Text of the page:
HAE

What is Giardia infection?
Giardia is a microscopic parasite that causes the diarrheal illness known as giardiasis.

Drinking from Stream
How common is Giardia infection? 
Approximately 450 cases of giardiasis are reported in Colorado each year. Cases occur more commonly in the summer and fall. Giardiasis has a worldwide distribution. Children are infected more frequently than adults. More cases occur in areas of poor sanitation and in institutions with children who are not toilet trained, such as child care centers.

What are the symptoms of Giardia?
Symptoms begin 3-25 days (usually 7-10 days) after ingesting the Giardia parasite. Symptoms include:

  • Diarrhea and greasy stools (feces)
  • Stomach cramping, bloating and passing gas
  • Fatigue, loss of appetite and weight loss
  • Symptoms may last 2-6 weeks, they may come and go, and occasionally last longer

Kids in Daycare
How is Giardia spread?
Giardia is found in the stool of infected humans, wild animals and pets.  Giardia spreads when infected people do not wash their hands thoroughly after using the bathroom or from having contact with ill people.  People with Giardia infection who go swimming when they have diarrhea can contaminate recreational water such as lakes or rivers, as well as swimming pools. Animals with Giardia infection also can contaminate water. Giardia infection can come from swallowing contaminated water.  Travelers to countries where Giardia is common can get infected as described above.

When to call your healthcare provider
Contact your healthcare provider if you have diarrhea that has lasted for over 3 days, or if you have a high fever, have blood in your stool, or if you are becoming dehydrated from having diarrhea and/or vomiting.

How is Giardia diagnosed?
Your healthcare provider will ask you to submit a stool  sample and run laboratory tests to see if you are infected.

How is Giardia infection treated?
Most people with mild Giardia infection get better on their own.  Medications prescribed by your doctor may shorten the illness.

How do I avoid Giardia infection?

  • Practice good hygiene.  Wash hands thoroughly with soap and water after using the toilet, before handling or eating food, after changing diapers.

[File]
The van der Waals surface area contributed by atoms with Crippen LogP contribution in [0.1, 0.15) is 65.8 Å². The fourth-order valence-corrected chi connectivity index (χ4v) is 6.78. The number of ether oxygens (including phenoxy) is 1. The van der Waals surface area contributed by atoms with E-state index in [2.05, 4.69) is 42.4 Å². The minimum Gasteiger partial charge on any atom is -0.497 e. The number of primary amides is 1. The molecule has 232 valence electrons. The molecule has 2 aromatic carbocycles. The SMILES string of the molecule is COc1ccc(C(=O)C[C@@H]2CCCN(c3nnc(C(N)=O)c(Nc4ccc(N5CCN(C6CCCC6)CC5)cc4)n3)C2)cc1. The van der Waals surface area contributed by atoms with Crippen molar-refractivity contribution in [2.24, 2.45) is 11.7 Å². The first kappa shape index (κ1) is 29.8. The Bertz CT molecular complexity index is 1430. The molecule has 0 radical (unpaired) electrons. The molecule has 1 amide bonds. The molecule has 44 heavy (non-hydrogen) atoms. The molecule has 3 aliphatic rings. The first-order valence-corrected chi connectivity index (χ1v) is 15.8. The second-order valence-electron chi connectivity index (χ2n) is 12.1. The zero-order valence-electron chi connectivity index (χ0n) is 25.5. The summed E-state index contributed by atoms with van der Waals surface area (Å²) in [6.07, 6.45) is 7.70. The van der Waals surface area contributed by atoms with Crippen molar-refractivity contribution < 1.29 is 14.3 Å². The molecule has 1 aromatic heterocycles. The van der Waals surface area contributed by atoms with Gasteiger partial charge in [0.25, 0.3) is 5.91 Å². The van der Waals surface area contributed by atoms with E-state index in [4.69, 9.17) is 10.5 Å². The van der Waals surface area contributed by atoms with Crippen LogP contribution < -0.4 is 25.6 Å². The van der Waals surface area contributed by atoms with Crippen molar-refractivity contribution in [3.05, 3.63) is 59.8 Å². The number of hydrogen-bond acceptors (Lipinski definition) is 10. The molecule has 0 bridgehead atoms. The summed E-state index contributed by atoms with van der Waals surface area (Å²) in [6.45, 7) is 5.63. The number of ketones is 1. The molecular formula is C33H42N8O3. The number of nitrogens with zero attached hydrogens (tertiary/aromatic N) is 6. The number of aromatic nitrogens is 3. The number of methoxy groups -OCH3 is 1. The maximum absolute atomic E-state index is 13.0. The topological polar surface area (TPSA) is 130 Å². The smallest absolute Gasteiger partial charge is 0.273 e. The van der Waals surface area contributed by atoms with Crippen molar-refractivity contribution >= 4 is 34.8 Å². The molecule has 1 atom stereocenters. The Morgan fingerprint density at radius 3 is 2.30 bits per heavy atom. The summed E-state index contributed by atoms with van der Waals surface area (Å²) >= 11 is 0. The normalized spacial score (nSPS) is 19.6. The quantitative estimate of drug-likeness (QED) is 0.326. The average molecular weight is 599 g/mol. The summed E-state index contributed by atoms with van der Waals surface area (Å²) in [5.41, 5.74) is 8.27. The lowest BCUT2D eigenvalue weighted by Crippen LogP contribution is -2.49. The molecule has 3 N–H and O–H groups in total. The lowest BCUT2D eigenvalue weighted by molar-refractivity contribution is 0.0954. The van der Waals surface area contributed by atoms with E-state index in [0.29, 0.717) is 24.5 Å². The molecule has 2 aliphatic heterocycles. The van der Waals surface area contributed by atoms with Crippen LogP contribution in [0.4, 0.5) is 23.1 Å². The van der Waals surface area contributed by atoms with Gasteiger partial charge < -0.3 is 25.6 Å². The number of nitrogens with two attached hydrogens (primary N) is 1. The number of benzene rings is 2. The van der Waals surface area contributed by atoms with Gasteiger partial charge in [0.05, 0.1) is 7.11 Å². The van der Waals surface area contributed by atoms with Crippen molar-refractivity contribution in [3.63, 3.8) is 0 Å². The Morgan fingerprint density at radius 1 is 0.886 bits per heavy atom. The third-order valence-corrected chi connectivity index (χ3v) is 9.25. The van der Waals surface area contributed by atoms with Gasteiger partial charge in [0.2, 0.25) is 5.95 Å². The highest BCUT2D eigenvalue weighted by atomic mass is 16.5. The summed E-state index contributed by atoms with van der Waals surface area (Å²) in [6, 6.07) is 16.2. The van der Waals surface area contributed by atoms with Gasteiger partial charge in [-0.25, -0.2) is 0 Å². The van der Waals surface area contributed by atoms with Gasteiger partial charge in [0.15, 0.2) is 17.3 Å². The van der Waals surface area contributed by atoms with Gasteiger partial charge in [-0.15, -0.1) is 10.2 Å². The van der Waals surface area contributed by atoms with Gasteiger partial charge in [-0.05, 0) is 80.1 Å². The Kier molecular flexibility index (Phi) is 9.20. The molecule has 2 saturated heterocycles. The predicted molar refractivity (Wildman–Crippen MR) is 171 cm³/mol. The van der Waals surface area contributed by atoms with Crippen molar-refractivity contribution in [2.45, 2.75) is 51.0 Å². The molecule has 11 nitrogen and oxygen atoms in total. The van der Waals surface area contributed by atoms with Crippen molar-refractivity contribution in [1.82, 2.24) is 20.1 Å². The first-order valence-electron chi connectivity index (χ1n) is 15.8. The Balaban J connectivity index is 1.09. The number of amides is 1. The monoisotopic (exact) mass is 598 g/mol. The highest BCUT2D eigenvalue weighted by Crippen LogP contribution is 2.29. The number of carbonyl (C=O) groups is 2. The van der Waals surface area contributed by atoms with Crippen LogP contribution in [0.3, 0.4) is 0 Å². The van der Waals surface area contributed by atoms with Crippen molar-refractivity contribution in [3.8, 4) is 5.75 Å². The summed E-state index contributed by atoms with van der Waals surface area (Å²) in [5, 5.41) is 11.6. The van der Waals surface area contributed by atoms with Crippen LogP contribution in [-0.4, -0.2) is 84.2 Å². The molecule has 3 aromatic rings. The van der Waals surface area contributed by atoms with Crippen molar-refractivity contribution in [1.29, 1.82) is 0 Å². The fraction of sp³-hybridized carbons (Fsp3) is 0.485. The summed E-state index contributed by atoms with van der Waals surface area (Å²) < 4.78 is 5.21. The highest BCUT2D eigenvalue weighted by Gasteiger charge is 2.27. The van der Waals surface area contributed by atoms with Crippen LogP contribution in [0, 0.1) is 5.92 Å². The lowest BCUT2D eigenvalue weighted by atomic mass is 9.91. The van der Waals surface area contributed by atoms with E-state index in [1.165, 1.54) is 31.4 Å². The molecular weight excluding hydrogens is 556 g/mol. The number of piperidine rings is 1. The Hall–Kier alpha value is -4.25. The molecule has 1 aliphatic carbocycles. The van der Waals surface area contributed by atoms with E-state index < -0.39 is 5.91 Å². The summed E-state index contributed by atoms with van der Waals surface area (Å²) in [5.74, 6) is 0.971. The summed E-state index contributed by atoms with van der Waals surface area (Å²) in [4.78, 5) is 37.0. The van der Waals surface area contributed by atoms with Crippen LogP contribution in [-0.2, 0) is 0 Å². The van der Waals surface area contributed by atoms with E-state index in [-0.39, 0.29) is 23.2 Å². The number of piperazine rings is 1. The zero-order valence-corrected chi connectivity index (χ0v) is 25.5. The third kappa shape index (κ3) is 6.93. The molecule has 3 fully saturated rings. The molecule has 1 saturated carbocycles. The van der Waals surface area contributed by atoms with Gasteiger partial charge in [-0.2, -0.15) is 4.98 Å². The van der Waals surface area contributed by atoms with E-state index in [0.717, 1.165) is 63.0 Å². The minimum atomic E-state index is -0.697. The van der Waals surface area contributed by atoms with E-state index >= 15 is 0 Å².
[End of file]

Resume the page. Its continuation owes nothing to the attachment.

• Avoid drinking untreated water from shallow wells, lakes, rivers, springs, ponds, and streams.  Avoid swallowing recreational water as well.
  • Be aware of risks associated with drinking water from certain areas when traveling.
  • Protect others by not swimming if you are experiencing diarrhea.
  • Wash and peel raw vegetables and fruits before eating.

Is there anything special I need to know?

  • Wash your hands after you use the bathroom
  • Do not prepare food for others while ill.
  • Ill persons who work in food service or in child care should not return to work until 24 hours after diarrhea has stopped.
  • Children who have Giardia should not go to child care settings until 24 hours after diarrhea has stopped.
  • Do not go swimming when you have diarrhea.

Why does public health investigate Giardia cases?
It is the responsibility of the local health department to investigate Giardia in the community. The health department keeps track of how many people are reported to have the disease and works to limit the number of people exposed.  

Most people infected with Giardia are single, sporadic cases. However, sometimes there are outbreaks when two or more people become ill from the same source. The health department monitors Giardia in an attempt to identify and stop outbreaks of the disease.  

Larimer County Department Health and Environment is part of a Centers for Disease Control and Prevention monitoring system that studies what puts people at risk for getting Giardia.